Image vs reality: The story of Hansi Brand

Survivors, especially those arriving in Israel, often found themselves in awkward and psychologically difficult situations.

By RENÉE LEVINE MELAMMED
January 29, 2015 14:36
4 minute read.
Survivors of Nazi concentration camps

New immigrants, survivors of Nazi concentration camps, after their arrival at the Atlit reception camp on November 4, 1944.. (photo credit: KLUGER ZOLTAN/GPO/WIKIMEDIA COMMONS)

 
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A recent article by Sharon Geva questions the accuracy of the image of Hansi Brand in Israeli memory; “Wife, lover, woman: The image of Hansi Brand in Israeli public discourse” appears in the latest issue of Nashim.

The story concerns a figure who was born in Budapest in 1912 and moved to Israel with her family after World War II; dying in Tel Aviv in 2000. The years prior to her immigration are the controversial ones: they reveal as much about her as they do about the ways the public preferred to present and remember her – ways which apparently changed with the times.

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Although Brand played an active role in the Jewish Relief and Rescue Committee in Budapest, her importance seems to have been marginalized and her actions reinterpreted to suit a more traditional woman’s role. Despite the fact that she was a witness in both the Kasztner and Eichmann trials and published Satan and the Soul (1960), her version of what had transpired, it has been a battle to gain public acknowledgment of the central role she played.

Because of her knowledge of German, she was able to communicate with Joel Brand when he arrived in Hungary; they were both active members of the same youth movement.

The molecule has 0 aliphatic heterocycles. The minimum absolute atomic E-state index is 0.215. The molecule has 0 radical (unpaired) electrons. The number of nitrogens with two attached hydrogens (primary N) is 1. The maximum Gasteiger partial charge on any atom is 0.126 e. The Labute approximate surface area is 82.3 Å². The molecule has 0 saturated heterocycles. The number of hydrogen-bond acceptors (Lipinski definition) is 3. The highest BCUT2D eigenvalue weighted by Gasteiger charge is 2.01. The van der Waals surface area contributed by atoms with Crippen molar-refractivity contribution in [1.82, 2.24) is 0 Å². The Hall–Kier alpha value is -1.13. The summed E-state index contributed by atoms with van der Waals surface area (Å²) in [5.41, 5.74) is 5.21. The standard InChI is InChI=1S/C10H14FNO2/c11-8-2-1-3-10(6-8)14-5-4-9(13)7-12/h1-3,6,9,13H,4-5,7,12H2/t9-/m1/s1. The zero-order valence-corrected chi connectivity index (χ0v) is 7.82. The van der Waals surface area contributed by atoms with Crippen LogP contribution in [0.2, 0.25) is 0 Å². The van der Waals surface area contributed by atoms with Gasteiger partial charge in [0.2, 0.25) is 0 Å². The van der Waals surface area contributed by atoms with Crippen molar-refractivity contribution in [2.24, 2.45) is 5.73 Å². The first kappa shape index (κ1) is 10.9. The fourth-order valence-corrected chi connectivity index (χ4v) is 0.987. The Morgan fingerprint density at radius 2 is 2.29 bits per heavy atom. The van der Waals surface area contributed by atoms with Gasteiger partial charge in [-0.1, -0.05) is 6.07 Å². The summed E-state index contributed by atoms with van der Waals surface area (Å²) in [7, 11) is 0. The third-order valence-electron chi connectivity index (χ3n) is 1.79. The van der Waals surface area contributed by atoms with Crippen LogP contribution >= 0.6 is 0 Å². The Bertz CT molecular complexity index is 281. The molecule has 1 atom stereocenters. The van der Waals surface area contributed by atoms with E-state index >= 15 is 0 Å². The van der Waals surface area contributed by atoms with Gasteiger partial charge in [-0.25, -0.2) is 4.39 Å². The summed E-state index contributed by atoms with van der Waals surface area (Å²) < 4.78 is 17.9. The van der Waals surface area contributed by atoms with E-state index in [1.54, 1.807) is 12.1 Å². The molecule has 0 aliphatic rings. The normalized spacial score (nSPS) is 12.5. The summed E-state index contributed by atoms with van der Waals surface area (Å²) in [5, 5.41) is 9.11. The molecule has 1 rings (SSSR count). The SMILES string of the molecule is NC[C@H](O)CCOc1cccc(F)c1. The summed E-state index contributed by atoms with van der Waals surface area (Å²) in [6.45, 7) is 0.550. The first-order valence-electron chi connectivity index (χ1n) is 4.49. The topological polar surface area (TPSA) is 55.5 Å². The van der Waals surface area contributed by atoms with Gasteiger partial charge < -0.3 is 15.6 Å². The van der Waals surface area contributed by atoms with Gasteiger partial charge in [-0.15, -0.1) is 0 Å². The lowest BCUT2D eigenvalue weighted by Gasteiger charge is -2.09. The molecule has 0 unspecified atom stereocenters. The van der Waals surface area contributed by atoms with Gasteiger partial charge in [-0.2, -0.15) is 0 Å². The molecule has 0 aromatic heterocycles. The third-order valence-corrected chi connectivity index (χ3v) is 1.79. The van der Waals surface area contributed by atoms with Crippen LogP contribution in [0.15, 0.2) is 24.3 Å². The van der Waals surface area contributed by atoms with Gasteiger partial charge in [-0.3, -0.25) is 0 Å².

The connection between the two strengthened, and the couple married in 1935. Fluency in this language enabled her to become active on many levels before and after the Nazi conquest.

Hansi became an activist, at first, on a familial level. Thus she was able to rescue her sister and family, who had been deported to Poland in 1941, and to have her own husband returned from forced labor in the Hungarian army in 1942. She realized that by obtaining false papers in which Jews were presented as Christians, she could help not only her own family but also refugees from Poland and Slovakia. After the March 1944 invasion of Hungary, she came to the conclusion that she could help Hungarian Jews as well – by employing similar methods.

When the deal was being struck with the Nazis to supposedly exchange a million Jews for 10,000 trucks, Eichmann sent Joel Brand to Istanbul to deal with some of the arrangements. Though left alone with two children, Hansi began to negotiate with the authorities to the best of her abilities.



She met with Eichmann, tried to delay the deportation of Jewish children and made many judgment calls during this time. She strove to understand when it was appropriate for her to speak up, and when it seemed best to involve others. She was responsible for bringing in Kasztner to meet with Eichmann; consequently, the passenger list containing 1,684 Jews was considered to belong to the Kasztner train.